The Vintage Preservation Collection #5: Scanned Books

Many sites have done a great job preserving printed materials of the past, and I'd like to point out a few. First, is the 1940s book How to Make Friends by Telephone scanned in its entirety here.

Next up is an amazing gallery of vintage romance novels featuring nurses.  You wouldn't think there'd be so damn many, but there's over three hundred! Even better, the site not only has cover images, but a description and quote from every single one.

Here's a real treat: Life's Greatest Trip by Arthur Blessit.  I wish the scans were a bit bigger and they'd scanned the entire book, but it's so good, I'll take what I can get.  This is hippie religion at its best: - getting "stoned on the Lord" and all that good stuff. It's one drug reference after another, all in the name of Jesus Christ Superstar.


  1. Thanks for the link to Life's Greatest Trip...it's awesome. Gotta find a copy for myself!

  2. Particularly after WWII, and through the 1950s, self help books and pamphlets were all the rage.

    When My grandfather died, he had a whole library of "Dress for Success," and "Rise up the Ladder with a better Vocabulary," type booklets. He also had several "What every educated man should know" type books.

    As for the nursing books, this should not surprise anyone. Romance novels were the exclusive venue of women readers and as Nursing was an exclusive occupation for women (at that time) the connection was only logical.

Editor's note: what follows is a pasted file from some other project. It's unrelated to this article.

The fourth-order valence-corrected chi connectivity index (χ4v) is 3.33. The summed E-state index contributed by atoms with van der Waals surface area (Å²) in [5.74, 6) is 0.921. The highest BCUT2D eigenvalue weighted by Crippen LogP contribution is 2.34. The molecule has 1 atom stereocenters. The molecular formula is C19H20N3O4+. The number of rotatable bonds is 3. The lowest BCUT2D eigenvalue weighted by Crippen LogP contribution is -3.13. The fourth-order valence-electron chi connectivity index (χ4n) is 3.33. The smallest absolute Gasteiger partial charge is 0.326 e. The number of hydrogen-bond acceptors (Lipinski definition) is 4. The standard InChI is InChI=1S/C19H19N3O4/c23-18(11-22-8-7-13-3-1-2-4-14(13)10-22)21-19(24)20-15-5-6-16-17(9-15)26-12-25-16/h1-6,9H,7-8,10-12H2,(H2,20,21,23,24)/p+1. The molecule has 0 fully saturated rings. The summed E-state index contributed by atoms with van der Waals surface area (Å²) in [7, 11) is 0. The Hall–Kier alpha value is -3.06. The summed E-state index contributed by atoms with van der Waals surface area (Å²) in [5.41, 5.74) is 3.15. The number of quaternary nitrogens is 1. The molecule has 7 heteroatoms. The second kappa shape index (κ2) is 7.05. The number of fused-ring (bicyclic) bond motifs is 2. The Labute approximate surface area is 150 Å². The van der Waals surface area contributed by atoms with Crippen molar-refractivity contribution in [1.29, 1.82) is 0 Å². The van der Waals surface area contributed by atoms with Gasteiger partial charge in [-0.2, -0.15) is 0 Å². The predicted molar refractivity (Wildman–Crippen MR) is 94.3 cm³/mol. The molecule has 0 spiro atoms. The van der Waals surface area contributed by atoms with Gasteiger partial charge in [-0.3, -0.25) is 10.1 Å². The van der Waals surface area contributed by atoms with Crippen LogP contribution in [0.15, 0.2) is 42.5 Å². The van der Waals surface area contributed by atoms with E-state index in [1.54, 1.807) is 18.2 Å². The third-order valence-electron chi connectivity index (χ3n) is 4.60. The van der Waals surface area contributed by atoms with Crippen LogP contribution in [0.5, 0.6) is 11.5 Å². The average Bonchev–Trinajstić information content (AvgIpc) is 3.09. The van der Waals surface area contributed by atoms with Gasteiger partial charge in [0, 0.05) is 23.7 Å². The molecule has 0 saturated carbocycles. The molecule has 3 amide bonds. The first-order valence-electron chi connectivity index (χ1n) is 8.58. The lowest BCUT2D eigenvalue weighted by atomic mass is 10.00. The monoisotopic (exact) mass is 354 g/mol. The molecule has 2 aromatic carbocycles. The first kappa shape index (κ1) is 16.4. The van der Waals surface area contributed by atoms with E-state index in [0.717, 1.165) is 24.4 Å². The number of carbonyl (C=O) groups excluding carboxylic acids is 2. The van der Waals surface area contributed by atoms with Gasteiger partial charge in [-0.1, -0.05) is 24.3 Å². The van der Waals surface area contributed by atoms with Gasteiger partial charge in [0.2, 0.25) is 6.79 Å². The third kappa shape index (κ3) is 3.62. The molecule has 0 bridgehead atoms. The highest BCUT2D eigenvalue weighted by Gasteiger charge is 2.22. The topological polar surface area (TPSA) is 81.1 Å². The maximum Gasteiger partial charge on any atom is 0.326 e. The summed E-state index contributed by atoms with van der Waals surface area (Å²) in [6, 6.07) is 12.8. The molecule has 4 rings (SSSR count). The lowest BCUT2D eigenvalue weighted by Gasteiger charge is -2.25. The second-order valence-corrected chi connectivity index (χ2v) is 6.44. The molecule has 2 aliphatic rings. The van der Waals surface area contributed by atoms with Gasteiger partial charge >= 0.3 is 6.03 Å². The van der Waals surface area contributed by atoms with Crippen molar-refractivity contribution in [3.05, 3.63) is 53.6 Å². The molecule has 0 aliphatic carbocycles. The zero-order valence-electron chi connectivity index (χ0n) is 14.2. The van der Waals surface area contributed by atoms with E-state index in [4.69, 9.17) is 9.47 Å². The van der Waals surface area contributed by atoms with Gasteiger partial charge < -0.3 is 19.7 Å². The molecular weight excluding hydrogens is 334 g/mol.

I was surprised that Tiny Pineapple did not have any of the "Nancy Nurse" (I think that was the name) series. Books like "Nancy Nurse - Student Nurse" and so on, following her career. I remember seeing these many years ago.

    Thanks for the posts. A good look at social history.

  3. Ah yes, the old nurse books. I did a post early last year about the ones in my collection and how they briefly influenced my life. I was 12 and sick a lot. Fortunately I got over it. Being sick and a nurse.


  4. Reminds me of an old Cheech & Chong gag:

    "I used to be all f----- up on drugs, then I found the Lord. Now I'm all f----- up on the Lord!"

  5. Regarding the nurse novels: The University of Wisconsin library has a collection of over 400, and I'd be willing to bet there are easily twice as many on the market. They are often as fun to read as they are to look at -- I blog about them at www.vintagenurseromancenovels.blogspot.com --